Twenty-five Republican-led states told the U.S. Supreme Court on Tuesday that an appeals court should not have ruled that a federal law — which makes it a crime to encourage illegal immigration — violated free speech rights. They’re asking the Supreme Court to reverse the judgment of the San Francisco-based Ninth Circuit Court and restore the law — something the court was already considering doing.
Montana Attorney General Austin Knudsen’s office led the amicus brief, which was joined by AGs of states including Florida, Alabama, Arizona, and Georgia.
Last year, the Ninth Circuit had said the law barring encouragement of illegal immigration was too broad. “An overly broad statute may chill the speech of individuals, including those not before the court,” noted arguments in the case.
But in the amicus brief, the Republican-led states argue that “statutory terms like ‘encourage’ and ‘induce’ carry well-understood criminal-law meanings that the panel simply ignored.” They called the Ninth Circuit’s analysis of immigration speech “anemic” and asked the Supreme Court to reject it.
A decision in the case is expected by June, while further arguments in the case are set for next month, March 27.
This summary was featured in Documented’s Early Arrival newsletter. You can subscribe to receive it in your inbox three times per week here.
STORIES WE ARE FOLLOWING
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Around the U.S.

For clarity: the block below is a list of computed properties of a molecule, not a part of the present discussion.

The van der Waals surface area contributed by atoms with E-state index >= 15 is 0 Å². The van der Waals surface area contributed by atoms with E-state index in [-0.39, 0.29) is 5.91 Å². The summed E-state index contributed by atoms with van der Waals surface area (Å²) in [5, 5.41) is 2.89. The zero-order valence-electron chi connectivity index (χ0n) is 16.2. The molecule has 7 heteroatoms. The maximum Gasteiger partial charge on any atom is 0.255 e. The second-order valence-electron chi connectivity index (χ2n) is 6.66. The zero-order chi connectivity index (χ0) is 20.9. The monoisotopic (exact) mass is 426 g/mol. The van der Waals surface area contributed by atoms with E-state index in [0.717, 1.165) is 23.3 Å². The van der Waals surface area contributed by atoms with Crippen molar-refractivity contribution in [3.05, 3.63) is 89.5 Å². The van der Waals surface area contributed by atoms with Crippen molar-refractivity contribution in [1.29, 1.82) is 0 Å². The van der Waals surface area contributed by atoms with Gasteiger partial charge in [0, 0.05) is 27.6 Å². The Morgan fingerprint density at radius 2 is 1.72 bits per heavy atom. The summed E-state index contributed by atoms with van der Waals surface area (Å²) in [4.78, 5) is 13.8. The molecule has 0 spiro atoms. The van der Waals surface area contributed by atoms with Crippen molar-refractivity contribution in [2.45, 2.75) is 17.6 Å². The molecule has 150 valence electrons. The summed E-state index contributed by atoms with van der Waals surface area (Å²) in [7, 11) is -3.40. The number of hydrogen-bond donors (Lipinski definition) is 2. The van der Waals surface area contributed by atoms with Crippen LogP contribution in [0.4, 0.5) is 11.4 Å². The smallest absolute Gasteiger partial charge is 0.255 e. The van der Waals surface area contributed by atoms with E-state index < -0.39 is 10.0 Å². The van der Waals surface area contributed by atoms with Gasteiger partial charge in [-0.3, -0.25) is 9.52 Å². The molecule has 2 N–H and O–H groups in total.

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Texas bill could bar certain immigrants from buying property: The bill, which Gov. Greg Abbott has said he would sign, would bar anyone who is a citizen of China, Iran, North Korea, or Russia from buying property in the state. — Reason
New data shows who ICE is detaining and for how long: More than 50% of detainees now are new arrivals facing fast-track deportation. The largest populations are in Texas, Louisiana, Georgia, and Mississippi. — Immigration Impact
Indiana bill narrowly advances to grant driving cards to immigrants: A state Senate committee voted 5-4 to endorse the bill — a step that comes after similar proposals failed to advance over the past decade in the GOP-dominated legislature. — AP News
Immigrants sue USCIS for delays keeping them from becoming lawful permanent residents: USCIS previously decided applications in under five months, but now, the average processing time is over three years. — American Immigration Council
Mayorkas in GOP’s crosshairs over border crisis: Homeland Security Secretary Alejandro Mayorkas is entering what is expected to be a difficult period of his career as Republicans open several personal and professional probes into him. — The New York Times